A New Photography Project for 2019
I have often thought about how nice it would be to fully immerse myself into a photography project and produce a body of work on one theme or of one particular location.
I really like the idea of getting to know a small area really well. Spending the time to explore it thoroughly, getting to know the landscape intimately, visiting at different times of the day and at different times of the year to explore how the seasons and light at different times of the year interact with the landscape and the wildlife within that landscape
The thought of a really in-depth personal project really excites me as a photographer and I have often returned to the idea of finding a project that will really push me out of my comfort zones and force me into trying new things.
Deciding on a Project
So, back in October 2018, I made the decision that I would like to start a one year personal photography project starting in January 2019 and running until December 2019 - a full 12 months!
I decided on having a definite start and end point to the project, so there will be an element of pressure to get out and shoot (I know what I’m like - if I had no time frame at all, I don’t think I would ever finish it) and I felt that one year would give me ample time to really get my teeth into a project.
Deciding to start a project was the easy step, but deciding on what the project would entail was a far harder step. I thought initially about a Project 365 (where you take one picture a day for one year). But the internet is littered with unfinished 365 projects which I don’t want to add to. Being realistic, I cannot commit the time every day to taking a decent landscape photograph every single day for a year. I really do admire those that complete this project, but it isn’t really for me.
I also looked at a similar project called Project 52. Same principle as above, but instead the only commitment is to take one photograph per week for a year. Again, this wasn’t a good fit as I already take more than one photograph per week and the brief was far too broad. For my project I was looking for a realistic challenge to push me out of my comfort zones and hopefully stretch me into becoming a better photographer.
So, Project 365 and Project 52 were out. I decided that an “off the shelf” project was probably not for me - after all, this is meant to be a personal project - so I decided to go back to the drawing board and think about what I personally wanted to achieve photographically-wise in 2019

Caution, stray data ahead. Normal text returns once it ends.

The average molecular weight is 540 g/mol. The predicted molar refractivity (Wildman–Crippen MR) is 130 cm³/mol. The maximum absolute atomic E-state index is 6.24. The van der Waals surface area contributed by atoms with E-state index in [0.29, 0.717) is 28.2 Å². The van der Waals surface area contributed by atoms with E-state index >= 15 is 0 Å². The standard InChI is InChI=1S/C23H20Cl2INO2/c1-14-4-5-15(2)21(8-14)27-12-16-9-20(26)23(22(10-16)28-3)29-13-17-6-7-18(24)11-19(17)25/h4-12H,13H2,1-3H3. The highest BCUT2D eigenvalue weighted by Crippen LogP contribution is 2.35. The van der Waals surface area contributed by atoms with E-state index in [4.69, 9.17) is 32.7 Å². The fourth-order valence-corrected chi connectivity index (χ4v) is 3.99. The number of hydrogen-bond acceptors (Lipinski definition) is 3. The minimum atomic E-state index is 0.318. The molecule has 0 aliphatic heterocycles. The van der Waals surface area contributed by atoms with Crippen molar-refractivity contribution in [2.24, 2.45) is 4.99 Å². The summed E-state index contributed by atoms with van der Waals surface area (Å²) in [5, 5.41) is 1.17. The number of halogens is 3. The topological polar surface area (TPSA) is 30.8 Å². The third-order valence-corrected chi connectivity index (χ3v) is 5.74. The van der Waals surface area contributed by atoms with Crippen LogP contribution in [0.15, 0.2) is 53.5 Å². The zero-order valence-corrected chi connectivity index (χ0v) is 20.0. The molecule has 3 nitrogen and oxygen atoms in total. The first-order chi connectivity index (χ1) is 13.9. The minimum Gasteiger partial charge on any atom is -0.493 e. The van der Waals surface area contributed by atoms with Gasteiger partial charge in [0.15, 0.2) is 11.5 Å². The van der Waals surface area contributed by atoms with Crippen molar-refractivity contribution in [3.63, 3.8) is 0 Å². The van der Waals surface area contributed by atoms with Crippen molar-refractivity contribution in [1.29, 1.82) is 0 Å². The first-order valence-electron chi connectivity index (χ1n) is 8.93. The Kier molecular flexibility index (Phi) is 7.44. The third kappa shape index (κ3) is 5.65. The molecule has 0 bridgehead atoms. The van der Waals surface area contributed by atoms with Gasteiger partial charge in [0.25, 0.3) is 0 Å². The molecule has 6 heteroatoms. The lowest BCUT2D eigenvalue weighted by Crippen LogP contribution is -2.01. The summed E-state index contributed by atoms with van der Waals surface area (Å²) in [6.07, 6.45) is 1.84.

I wanted this project to really stretch me as a photographer, to encourage me to try new things and to present a realistic challenge. I want to produce a body of work that I could be proud of and that I would enjoy shooting and, as I mentioned above, I also decided that I would like to focus my efforts onto one location and really get to know it intimately.
The Project was Starting to Come Together
So, I had decided on the type of project – a one year exploration of an area. The next stage was to settle on a location.
I wanted something that would challenge me, was interesting and ideally had an interresting history or back story. It would need to be close enough to my home for me to get out and photograph it once or twice per week (even more regularly if possible) and I would ideally like to know the area a little before I started my project. Although there were a few locations that came to mind while I was planning my project, there was one place that I just kept coming back to and it really didn’t take long to decide on my final location. It had to be the river Gelt.
The River Gelt
The River Gelt is known locally as the “mad river”. It begins in the northern Pennines and flows from these small fells (which I’ve never explored and know very little about), through open farm land and into Gelt woods – which is one of my favourite spots. It then continues through woodland and farm land until it joins the river Irthing – I have included a link to the Wikipedia page here.
This stretch of countryside is perfect for a one year photography project. It is about 20 minutes in the car from my house, has woodland (one of my goals for 2019 is to become more proficient at woodland photography), water and small waterfalls, a very interesting history which I’m really looking forward to learning all about, areas that I know relatively well and areas that I know nothing about. It’s not too long, but there is enough to keep me interested and busy for the next 12 months.
And the title of my one year photography project (((drum roll please)))………….
The Mad River - A Photographers Journey.
So, expect to see lots from the Gelt River over the next twelve months. At the end of the project, I hope to produce a body of work that I can collect together as either a gallery exhibition, a local display, or a book of some kind. I’m sure I’ll settle on something as the project develops as I don’t have a firm plan just yet - I’m excited to let the project develop and grow organically over the next year.
I will of course be continuing to photograph the Lake District and other areas occasionally, but I will be focusing the majority of my efforts on this personal project and fully immersing myself into it over the next year. I hope come out the other side as a better photographer (particularly woodland photography), with new skills and with some great images and a far deeper connection to the area.
Have you completed a large project before? Do you have any advice or wisdom to share? Do you have any questions about my personal project? If so, please comment below and we can start a conversation!
Follow my progress over the next 12 months on Instagram, Facebook and here on my Blog.